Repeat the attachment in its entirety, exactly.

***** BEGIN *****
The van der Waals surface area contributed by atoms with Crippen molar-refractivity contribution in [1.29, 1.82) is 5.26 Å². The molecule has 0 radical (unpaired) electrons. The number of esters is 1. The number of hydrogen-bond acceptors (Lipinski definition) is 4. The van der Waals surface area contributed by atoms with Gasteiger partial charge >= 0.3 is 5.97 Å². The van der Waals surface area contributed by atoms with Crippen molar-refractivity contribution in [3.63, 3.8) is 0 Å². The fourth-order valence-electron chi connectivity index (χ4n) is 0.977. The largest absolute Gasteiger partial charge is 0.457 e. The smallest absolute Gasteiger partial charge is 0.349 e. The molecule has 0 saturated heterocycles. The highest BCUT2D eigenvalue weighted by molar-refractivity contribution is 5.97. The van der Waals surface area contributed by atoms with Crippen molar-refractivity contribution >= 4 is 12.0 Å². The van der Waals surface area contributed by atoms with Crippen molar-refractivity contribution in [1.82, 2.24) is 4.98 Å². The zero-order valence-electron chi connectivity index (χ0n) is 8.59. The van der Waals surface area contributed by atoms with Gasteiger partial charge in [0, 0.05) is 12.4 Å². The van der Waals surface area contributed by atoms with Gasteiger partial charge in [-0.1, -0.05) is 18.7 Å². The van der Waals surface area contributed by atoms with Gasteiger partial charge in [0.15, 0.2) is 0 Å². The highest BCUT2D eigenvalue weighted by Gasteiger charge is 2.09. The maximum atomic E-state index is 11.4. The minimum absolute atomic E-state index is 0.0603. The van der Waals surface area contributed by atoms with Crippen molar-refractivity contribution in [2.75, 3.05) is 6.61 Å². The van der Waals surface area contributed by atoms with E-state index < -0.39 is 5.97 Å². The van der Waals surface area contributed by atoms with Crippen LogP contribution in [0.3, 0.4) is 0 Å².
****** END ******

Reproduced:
The van der Waals surface area contributed by atoms with Crippen molar-refractivity contribution in [1.29, 1.82) is 5.26 Å². The molecule has 0 radical (unpaired) electrons. The number of esters is 1. The number of hydrogen-bond acceptors (Lipinski definition) is 4. The van der Waals surface area contributed by atoms with Gasteiger partial charge >= 0.3 is 5.97 Å². The van der Waals surface area contributed by atoms with Crippen molar-refractivity contribution in [3.63, 3.8) is 0 Å². The fourth-order valence-electron chi connectivity index (χ4n) is 0.977. The largest absolute Gasteiger partial charge is 0.457 e. The smallest absolute Gasteiger partial charge is 0.349 e. The molecule has 0 saturated heterocycles. The highest BCUT2D eigenvalue weighted by molar-refractivity contribution is 5.97. The van der Waals surface area contributed by atoms with Crippen molar-refractivity contribution >= 4 is 12.0 Å². The van der Waals surface area contributed by atoms with Crippen molar-refractivity contribution in [1.82, 2.24) is 4.98 Å². The zero-order valence-electron chi connectivity index (χ0n) is 8.59. The van der Waals surface area contributed by atoms with Gasteiger partial charge in [0, 0.05) is 12.4 Å². The van der Waals surface area contributed by atoms with Gasteiger partial charge in [-0.1, -0.05) is 18.7 Å². The van der Waals surface area contributed by atoms with Gasteiger partial charge in [0.15, 0.2) is 0 Å². The highest BCUT2D eigenvalue weighted by Gasteiger charge is 2.09. The maximum atomic E-state index is 11.4. The minimum absolute atomic E-state index is 0.0603. The van der Waals surface area contributed by atoms with Crippen molar-refractivity contribution in [2.75, 3.05) is 6.61 Å². The van der Waals surface area contributed by atoms with E-state index < -0.39 is 5.97 Å². The van der Waals surface area contributed by atoms with Crippen LogP contribution in [0.3, 0.4) is 0 Å².